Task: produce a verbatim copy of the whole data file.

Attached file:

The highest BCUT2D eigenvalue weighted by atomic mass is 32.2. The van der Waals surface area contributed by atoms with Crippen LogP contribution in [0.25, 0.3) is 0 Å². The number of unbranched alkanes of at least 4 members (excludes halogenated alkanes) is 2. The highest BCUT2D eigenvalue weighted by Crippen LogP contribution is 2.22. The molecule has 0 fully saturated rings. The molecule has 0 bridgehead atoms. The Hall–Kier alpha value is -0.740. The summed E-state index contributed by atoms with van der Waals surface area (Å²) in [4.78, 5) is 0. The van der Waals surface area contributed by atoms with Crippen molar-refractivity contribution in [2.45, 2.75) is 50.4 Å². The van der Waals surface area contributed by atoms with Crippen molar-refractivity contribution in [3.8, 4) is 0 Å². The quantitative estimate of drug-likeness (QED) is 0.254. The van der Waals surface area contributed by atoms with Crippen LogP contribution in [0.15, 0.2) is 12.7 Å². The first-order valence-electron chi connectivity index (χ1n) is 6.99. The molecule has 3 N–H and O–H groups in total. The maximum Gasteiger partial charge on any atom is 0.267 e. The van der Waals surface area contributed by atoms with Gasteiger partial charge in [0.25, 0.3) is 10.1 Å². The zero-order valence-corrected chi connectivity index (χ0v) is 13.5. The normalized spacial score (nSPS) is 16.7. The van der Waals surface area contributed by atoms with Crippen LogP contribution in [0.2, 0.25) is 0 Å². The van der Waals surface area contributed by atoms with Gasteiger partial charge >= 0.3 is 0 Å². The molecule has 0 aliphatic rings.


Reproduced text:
The highest BCUT2D eigenvalue weighted by atomic mass is 32.2. The van der Waals surface area contributed by atoms with Crippen LogP contribution in [0.25, 0.3) is 0 Å². The number of unbranched alkanes of at least 4 members (excludes halogenated alkanes) is 2. The highest BCUT2D eigenvalue weighted by Crippen LogP contribution is 2.22. The molecule has 0 fully saturated rings. The molecule has 0 bridgehead atoms. The Hall–Kier alpha value is -0.740. The summed E-state index contributed by atoms with van der Waals surface area (Å²) in [4.78, 5) is 0. The van der Waals surface area contributed by atoms with Crippen molar-refractivity contribution in [2.45, 2.75) is 50.4 Å². The van der Waals surface area contributed by atoms with Crippen molar-refractivity contribution in [3.8, 4) is 0 Å². The quantitative estimate of drug-likeness (QED) is 0.254. The van der Waals surface area contributed by atoms with Crippen LogP contribution in [0.15, 0.2) is 12.7 Å². The first-order valence-electron chi connectivity index (χ1n) is 6.99. The molecule has 3 N–H and O–H groups in total. The maximum Gasteiger partial charge on any atom is 0.267 e. The van der Waals surface area contributed by atoms with Gasteiger partial charge in [0.25, 0.3) is 10.1 Å². The zero-order valence-corrected chi connectivity index (χ0v) is 13.5. The normalized spacial score (nSPS) is 16.7. The van der Waals surface area contributed by atoms with Crippen LogP contribution in [0.2, 0.25) is 0 Å². The van der Waals surface area contributed by atoms with Gasteiger partial charge >= 0.3 is 0 Å². The molecule has 0 aliphatic rings.